Marco Rubio Calls for More Tax Cuts, But Could That Hurt The Economy More?

It seems so simple that Republicans have taken it as fact: tax cuts will lead to greater economic strength. Lower taxes mean people have more money to spend, businesses have more payroll to add jobs, and hence our economy should get a jolt, right? It's no surprise that Marco Rubio has now come out with a campaign platform he calls, "23 Simple Ways To Create Jobs, Grow Our Economy And Help The Gulf Coast Recover," and that eight of his 12 ideas for the economy involve ending or cutting various taxes.

But what if that thinking is wrong? What if tax cuts could actually further exacerbate our economic situation. Hillary Clinton and a growing number of those on the left are pointing to history, economic theory and the situation of other countries to claim just that.

Rubio's new platform includes calls to permanently extend George W. Bush's 2001 and 2003 tax cuts for the rich, cut taxes on businesses, end the death tax and double taxation, stop the value added tax, reform the alternative minimum tax and the US tax code itself, stop the value added tax, and prevent a national energy tax. Suffice it to say, Rubio seems to have never met a tax he didn't want to end or cut.

But what if overzealous tax cuts actually hurt the economy in the long run? It's an idea to at least investigate.

Greece has suffered more than most western countries during the recession, and now sits on the brink of economic collapse. Some blame its "welfare state," but the Center for Economic Progress says that Greece's problems may actually be low taxes.

"Greece is undoubtedly in dire fiscal straits, but the blame does not lie with overspending. On the contrary, Greek spending is exactly in line with what one might expect from a modern, Western member of the European Union," claims a CAP report. "Its tax revenues, on the other hand, are clearly on the low end. Average spending plus below average revenues equals large, persistent deficits, and that is precisely what happened in Greece."

And what of those countries with high taxes? Are they hurting during the recession?

"Brazil has the highest tax-to-GDP rate in the Western hemisphere," Hillary Clinton claimed recently while addressing the Brookings institute. "And guess what? It's growing like crazy. The rich are getting richer, but they are pulling people out of poverty."

But that's Greece and Brazil, sure, and Rubio is talking about America.

"There is a certain formula there that used to work for us until we abandoned it -- to our regret, in my opinion. My view is that you have to get many countries to increase their public revenues," Clinton concluded. Earlier she had stated, "the rich are not paying their fair share in any nation that is facing [major] employment issues ... whether it is individual, corporate, whatever the taxation forms are."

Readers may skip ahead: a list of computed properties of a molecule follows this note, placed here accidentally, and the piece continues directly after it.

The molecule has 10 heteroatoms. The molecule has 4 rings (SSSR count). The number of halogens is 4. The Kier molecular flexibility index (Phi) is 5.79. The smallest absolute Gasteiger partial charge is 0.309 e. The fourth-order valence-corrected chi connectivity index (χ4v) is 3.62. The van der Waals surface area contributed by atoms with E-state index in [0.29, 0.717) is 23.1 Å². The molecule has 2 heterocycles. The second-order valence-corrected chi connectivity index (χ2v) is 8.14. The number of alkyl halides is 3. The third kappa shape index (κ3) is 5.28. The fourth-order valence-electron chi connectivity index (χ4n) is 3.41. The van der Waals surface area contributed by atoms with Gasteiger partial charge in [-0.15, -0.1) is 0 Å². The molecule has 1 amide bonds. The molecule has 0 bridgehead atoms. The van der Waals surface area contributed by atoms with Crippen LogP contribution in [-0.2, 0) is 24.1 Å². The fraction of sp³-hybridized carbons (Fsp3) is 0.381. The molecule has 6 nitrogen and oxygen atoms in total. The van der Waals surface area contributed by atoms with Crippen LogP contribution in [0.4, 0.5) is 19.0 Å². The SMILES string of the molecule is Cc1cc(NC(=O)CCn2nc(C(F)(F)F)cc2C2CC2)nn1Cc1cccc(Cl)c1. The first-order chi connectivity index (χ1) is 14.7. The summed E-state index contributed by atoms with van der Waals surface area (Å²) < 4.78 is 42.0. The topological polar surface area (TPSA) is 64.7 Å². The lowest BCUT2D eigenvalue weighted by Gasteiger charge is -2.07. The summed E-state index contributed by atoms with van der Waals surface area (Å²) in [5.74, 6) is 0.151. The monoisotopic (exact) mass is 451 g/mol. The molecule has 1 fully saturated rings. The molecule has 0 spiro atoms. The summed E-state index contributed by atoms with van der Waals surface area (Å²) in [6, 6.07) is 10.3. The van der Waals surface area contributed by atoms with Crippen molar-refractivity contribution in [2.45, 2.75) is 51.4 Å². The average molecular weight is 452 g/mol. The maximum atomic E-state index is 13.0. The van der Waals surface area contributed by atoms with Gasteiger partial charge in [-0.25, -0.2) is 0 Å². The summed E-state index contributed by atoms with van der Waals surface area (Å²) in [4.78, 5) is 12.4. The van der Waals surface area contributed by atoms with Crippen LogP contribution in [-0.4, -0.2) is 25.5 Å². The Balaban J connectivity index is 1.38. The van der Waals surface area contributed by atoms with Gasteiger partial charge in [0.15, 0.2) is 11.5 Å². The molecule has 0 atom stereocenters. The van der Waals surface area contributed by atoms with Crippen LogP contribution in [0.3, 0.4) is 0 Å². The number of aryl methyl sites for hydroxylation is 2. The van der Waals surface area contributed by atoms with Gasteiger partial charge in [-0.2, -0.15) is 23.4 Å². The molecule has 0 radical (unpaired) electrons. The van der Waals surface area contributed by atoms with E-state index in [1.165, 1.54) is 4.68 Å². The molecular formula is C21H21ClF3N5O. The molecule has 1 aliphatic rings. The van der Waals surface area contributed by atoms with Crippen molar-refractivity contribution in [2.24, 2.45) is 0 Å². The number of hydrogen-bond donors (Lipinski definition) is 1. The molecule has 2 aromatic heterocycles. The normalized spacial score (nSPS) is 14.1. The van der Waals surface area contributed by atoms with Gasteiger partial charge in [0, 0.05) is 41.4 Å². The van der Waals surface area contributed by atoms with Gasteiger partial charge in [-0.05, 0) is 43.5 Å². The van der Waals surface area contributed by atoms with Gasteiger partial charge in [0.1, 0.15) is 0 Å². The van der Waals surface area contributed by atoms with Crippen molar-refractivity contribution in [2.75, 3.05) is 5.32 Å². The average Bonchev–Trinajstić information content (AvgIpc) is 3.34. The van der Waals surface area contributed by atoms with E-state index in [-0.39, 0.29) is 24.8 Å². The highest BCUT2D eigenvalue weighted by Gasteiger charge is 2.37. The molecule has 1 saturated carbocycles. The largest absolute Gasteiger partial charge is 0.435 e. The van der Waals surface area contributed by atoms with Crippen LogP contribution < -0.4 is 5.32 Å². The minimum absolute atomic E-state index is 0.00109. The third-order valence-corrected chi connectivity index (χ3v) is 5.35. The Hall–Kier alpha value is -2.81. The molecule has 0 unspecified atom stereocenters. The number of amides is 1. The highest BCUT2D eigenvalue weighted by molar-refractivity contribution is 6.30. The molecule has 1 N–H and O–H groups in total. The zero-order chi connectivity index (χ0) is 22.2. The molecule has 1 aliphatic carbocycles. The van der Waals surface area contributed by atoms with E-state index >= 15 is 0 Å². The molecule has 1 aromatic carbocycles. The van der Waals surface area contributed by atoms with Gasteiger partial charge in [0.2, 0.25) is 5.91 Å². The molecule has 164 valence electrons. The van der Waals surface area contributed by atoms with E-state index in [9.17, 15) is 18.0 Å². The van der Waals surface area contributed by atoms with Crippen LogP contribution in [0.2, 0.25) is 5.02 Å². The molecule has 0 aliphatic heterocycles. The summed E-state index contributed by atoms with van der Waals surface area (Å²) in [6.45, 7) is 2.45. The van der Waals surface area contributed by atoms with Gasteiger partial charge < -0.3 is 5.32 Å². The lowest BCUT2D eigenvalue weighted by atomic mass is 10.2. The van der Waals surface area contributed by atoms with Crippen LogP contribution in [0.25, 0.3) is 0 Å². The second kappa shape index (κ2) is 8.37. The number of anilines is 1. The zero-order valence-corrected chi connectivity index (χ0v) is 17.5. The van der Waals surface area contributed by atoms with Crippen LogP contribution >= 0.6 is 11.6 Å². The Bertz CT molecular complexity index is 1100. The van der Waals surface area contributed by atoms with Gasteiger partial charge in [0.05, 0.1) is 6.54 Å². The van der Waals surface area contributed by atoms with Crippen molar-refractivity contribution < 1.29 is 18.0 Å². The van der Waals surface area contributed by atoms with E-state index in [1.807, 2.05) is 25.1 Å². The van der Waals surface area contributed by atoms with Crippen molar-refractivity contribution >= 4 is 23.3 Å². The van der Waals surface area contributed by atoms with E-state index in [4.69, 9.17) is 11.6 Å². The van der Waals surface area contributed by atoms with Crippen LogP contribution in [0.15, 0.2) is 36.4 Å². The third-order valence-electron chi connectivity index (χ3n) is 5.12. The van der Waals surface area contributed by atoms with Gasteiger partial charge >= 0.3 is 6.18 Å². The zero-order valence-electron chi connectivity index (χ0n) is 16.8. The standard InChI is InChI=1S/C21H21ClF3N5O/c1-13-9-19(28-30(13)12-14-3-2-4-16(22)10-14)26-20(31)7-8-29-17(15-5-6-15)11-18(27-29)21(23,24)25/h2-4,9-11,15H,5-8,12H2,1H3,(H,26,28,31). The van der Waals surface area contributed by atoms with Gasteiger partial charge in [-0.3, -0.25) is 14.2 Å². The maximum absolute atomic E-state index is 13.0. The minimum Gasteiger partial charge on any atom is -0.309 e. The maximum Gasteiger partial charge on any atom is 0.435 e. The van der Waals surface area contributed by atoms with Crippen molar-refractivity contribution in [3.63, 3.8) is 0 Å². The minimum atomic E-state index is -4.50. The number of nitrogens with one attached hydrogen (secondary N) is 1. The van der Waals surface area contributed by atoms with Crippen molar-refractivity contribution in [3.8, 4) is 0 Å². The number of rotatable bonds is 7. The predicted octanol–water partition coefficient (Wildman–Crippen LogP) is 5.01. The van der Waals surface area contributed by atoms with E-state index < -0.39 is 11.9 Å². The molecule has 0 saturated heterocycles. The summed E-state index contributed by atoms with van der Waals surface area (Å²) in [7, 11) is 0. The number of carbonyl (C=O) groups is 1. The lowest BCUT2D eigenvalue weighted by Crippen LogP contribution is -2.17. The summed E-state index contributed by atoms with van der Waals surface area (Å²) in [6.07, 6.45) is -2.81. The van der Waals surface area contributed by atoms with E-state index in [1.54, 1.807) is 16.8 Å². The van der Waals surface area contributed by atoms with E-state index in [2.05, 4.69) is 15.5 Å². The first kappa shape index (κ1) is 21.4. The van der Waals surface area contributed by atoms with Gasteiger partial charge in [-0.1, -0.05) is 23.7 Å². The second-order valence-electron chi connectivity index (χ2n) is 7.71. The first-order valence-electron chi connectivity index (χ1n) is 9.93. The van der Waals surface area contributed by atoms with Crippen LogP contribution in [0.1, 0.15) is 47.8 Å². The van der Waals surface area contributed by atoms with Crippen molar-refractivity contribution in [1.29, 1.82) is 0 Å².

"This makes perfect sense. Though the Reagan zeitgeist created the illusion that taxes stunt economic growth, the numbers prove that higher marginal tax rates generate more resources for the job-creating, wage-generating public investments (roads, bridges, broadband, etc.) that sustain an economy," claims David Sirota over at Salon.

"They also create economic incentives for economy-sustaining capital investment. Indeed, the easiest way wealthy business owners can avoid high-bracket tax rates is by plowing their profits back into their businesses and taking the corresponding write-off rather than simply pocketing the excess cash and paying an IRS levy."

So, the left seems to think that the only way out of this recession is to spur infrastructure investment through higher taxes on the rich (it's not a new idea, it seemed to work during the Great Depression).

It's a provocative idea, that many probably won't agree with, and isn't exactly the kind of thing that gets voters out to polls, but it's something to think about before sending a guy to Washington who's only answer to anything economic related is tax cuts.

Those 2001 and 2003 tax cuts didn't seem to help America avoid the recession, and Jeb Bush's effort to cut taxes in Florida didn't seem to help this state avoid becoming one of the worst hit by that recession. Perhaps some cuts could help the economy recover, but it doesn't seem like that's the only answer to our problems.

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